SOLAR SYSTEM AT A GLANCE –
SOLAR SYSTEM AT A GLANCE
- Our solar system or ‘The Family of sun’ comprises of one star, the sun, eight planets and their satellites. It also consists of several thousands minor rocky fragments called Asteroids or Planetoids and a large number of
- In order of their distance from the sun, the planets of the solar system are :
- The largest planet is Jupiter and Mercury is the smallest planet of the system.
- Mercury is the fastest planet and it has no moon (satellite).
- Venus, which is also popular as an evening star and morning star, is the brightest celestial body in the universe after Sun and Moon.
- Venus is the Hottest Planet of the solar system. It is closest to the Earth.
- Venus has no satellite and it spins in the opposite direction of the Earth’s spin
- Mars is known as the ‘Red Planet’ of the solar system.
- Mars has two satellites namely Phobos (means fear) and Deimos (means terror).
- Jupiter has 63 natural satellites/moon, significant of them are Europa, Ganymede, Callisto, etc. Among all, Ganymede is the largest satellite in the whole solar system.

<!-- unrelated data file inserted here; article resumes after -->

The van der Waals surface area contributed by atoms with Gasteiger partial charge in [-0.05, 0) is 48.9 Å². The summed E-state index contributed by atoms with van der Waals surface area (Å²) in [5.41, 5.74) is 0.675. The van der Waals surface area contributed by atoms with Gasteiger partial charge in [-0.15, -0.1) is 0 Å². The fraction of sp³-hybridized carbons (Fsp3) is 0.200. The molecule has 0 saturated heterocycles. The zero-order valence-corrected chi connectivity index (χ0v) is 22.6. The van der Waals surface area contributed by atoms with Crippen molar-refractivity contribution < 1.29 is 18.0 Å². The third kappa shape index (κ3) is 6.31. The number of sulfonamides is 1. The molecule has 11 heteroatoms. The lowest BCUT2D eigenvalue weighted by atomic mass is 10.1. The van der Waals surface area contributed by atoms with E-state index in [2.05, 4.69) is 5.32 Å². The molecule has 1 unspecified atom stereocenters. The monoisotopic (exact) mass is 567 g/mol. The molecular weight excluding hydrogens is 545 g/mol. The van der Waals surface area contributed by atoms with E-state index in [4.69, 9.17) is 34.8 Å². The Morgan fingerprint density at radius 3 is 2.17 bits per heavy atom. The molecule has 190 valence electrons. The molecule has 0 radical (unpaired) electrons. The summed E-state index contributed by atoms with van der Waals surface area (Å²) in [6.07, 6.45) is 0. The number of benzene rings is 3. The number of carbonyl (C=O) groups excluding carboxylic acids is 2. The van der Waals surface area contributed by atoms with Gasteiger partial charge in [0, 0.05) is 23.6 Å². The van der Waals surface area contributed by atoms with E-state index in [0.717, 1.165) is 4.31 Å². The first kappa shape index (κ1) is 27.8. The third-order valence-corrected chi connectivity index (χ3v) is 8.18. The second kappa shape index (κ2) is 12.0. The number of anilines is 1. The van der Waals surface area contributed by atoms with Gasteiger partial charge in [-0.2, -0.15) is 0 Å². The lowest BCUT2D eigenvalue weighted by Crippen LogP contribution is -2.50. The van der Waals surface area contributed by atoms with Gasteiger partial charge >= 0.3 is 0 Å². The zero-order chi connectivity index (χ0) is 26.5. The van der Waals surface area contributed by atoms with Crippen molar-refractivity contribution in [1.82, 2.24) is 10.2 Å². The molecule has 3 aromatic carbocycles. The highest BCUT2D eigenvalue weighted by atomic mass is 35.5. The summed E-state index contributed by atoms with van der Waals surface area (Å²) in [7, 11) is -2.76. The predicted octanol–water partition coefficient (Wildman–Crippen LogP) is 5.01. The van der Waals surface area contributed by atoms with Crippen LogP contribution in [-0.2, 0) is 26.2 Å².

- Saturn is the largest planet after Jupiter in the solar system.
- Saturn is popular for its spectacular rings system.
- The rings system of Saturn is made up of a variety of separate particles that rotate in circular orbits independently.
- Saturn has total 47 satellites/moons; among them, Titan is the biggest
- Uranus is first identified as planet by William Herschel in 1781.
- Like Saturn, Uranus also has a system of five faint rings.
- Uranus has 27 satellites; significant of them are Miranda, Ariel, Umbriel, Titania, etc.
- Neptune is the farthest planet which appears greenish through a telescope.
- Neptune is discovered by Berlin scientist J. G. Galle in 1846.
- Neptune has 13 satellites/moons; significant of them are ‘Triton’ and ‘Nereid.’
- Until 2006, there were nine planets (including Pluto), but in 2006, the ninth planet Pluto is categorized as the dwarf planet by International Astronomical Union (IAU).
- Meteors, also popular as ‘Shooting Star’ or ‘Falling Star,’ is the passage of a comet, asteroid, or meteoroid into the Earth’s atmosphere. It is heated (because of the collisions with air particles) and normally seen in the upper atmosphere (as shown in the following image).
- Meteoroids are the small rocky or metallic bodies that normally travel through outer space. Meteoroids are expressively smaller than asteroids, and its size ranges from small grains to 1-meter-wide objects.
- Comets are the icy small Solar System body; normally while passing close to the Sun, heats up and starts to outgas, displaying a visible atmosphere (i.e. basically coma) along with a tail (as shown in the following image – in the insat view).